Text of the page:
Another new bootstrapped science fiction movie comes our way, called Monsters. This one has a space probe crashing in Mexico, followed by an outbreak of ET monsters growing in what becomes a walled-off quarantine zone patrolled by the heavy weaponry of the US military. Less Jurassic Park, more Godzilla Park.
The official blurb reads…
Six years ago NASA discovered the possibility of alien life within our solar system. A probe was launched to collect samples, but crashed upon re-entry over Central America. Soon after, new life forms began to appear and grow. In an effort to stem the destruction that resulted, half of Mexico was quarantined as an INFECTED ZONE. Today, the American and Mexican military still struggle to contain the massive creatures… Our story begins when a jaded US journalist begrudgingly agrees to find his boss’ daughter, a shaken American tourist and escort her through the infected zone to the safety of the US border.
What is perhaps more interesting, is that (a) the lack of money in these productions isn’t getting in the way of the quality of film-making anymore, what with digital desktop SFX and film editing now firmly in the hands of the great unwashed masses, and (b) this meaning that imagination and story-telling is now coming back to the fore, without the raft of Hollywood beancounters standing behind the producers and cast, telling them to up the number of car chases, hotterage count and cut back on any plot details that might confuse the subnormally IQ’d customer.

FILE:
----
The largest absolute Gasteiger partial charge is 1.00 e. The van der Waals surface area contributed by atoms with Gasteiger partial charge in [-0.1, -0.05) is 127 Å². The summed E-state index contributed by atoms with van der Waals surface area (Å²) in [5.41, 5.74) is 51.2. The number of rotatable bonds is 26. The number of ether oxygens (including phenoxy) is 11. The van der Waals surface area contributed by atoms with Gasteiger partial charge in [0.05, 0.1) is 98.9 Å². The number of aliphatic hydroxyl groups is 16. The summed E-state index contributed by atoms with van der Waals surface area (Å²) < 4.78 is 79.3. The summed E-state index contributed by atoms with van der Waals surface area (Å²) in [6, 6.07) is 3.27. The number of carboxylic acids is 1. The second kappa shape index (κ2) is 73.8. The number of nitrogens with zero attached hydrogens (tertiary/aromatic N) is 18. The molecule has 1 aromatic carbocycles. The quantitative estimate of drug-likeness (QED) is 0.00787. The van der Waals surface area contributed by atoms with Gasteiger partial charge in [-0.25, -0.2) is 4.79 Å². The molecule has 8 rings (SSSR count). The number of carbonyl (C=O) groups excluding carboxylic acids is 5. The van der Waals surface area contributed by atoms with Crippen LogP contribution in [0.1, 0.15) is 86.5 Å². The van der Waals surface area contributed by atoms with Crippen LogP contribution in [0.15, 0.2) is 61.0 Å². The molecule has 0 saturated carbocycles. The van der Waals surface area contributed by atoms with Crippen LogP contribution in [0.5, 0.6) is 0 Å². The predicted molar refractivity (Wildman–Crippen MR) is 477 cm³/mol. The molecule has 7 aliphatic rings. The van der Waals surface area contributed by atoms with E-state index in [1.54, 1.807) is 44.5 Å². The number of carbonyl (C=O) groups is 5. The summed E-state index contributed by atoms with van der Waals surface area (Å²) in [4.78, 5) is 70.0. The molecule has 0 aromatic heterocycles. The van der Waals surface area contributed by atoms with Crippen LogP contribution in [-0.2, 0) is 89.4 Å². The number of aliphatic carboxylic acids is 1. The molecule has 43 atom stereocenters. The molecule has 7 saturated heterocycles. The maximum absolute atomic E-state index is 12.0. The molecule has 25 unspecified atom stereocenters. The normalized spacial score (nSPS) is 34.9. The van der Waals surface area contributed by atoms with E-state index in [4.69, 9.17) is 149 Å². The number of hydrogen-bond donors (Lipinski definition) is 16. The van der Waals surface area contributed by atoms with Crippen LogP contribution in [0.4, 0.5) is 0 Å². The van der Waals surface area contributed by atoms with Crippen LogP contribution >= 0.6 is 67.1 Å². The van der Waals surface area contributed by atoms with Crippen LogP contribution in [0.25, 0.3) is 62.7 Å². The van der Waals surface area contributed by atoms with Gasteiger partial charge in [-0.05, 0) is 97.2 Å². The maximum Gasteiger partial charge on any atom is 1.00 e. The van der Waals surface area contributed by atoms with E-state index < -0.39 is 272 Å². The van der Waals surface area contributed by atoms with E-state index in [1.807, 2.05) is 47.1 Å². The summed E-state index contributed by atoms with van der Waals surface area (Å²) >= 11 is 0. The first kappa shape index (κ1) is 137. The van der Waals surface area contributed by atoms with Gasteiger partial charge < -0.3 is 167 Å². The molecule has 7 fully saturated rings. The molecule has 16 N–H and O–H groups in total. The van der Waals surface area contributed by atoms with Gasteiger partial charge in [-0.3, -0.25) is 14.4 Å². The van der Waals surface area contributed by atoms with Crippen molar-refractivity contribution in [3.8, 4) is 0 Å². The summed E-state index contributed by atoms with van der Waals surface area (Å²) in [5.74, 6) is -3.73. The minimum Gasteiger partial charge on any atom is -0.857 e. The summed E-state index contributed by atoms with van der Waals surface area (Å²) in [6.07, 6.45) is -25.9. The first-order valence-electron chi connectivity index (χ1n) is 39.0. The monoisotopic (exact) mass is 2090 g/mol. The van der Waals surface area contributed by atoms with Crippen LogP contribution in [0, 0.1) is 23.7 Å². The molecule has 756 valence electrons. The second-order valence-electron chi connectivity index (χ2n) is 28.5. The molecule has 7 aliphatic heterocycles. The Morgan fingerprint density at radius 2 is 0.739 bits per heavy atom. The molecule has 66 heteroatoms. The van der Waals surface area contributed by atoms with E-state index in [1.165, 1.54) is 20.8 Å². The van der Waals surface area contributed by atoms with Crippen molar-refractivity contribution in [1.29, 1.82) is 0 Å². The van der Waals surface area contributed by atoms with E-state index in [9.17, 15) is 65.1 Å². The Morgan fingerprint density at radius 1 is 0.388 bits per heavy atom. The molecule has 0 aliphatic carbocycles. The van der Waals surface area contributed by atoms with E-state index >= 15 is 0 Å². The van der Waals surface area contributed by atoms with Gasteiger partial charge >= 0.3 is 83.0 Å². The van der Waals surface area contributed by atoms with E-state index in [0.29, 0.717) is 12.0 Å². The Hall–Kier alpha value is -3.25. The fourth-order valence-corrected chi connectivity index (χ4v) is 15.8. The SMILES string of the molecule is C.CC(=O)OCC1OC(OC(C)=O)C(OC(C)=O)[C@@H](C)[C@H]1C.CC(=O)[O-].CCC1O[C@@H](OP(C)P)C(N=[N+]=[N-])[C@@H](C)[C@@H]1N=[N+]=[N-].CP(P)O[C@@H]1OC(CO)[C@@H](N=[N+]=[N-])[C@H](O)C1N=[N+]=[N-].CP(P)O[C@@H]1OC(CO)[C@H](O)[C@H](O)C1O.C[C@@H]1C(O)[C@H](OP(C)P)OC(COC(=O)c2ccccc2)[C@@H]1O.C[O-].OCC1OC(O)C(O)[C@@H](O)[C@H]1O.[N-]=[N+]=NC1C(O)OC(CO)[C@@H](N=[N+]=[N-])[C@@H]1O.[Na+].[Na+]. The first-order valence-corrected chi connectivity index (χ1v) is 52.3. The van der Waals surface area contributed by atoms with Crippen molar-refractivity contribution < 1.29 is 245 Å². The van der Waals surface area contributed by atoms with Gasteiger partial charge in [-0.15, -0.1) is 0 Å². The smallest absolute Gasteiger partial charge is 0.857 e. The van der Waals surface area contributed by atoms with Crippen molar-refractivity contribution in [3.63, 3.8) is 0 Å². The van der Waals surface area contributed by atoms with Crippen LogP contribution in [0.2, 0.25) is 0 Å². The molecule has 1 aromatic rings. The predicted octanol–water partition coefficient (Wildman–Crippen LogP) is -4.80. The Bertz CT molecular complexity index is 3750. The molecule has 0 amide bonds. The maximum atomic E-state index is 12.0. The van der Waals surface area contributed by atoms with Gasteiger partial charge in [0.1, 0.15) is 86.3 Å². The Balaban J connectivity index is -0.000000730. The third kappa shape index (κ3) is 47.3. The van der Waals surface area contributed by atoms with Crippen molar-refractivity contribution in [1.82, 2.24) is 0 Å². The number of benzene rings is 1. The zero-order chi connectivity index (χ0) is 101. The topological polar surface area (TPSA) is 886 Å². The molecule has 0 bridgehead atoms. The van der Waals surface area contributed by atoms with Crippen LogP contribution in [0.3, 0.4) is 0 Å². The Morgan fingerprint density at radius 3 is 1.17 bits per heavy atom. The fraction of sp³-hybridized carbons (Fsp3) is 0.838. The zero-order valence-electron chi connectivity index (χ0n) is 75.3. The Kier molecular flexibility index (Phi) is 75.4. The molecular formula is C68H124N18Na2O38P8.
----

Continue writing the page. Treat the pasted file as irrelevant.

Combined with the increasing ability of normal households without any tech-nerd abilities to download pirated movies – almost everyone I know besides me seems to be up to it now (I’m too lazy and time-poor to waste my bandwidth and time downloading the new StarGate series when I can get the DVD boxset from Amazon at a click of a button), I suspect we are currently looking at the decay of the Hollywood big budget movie model.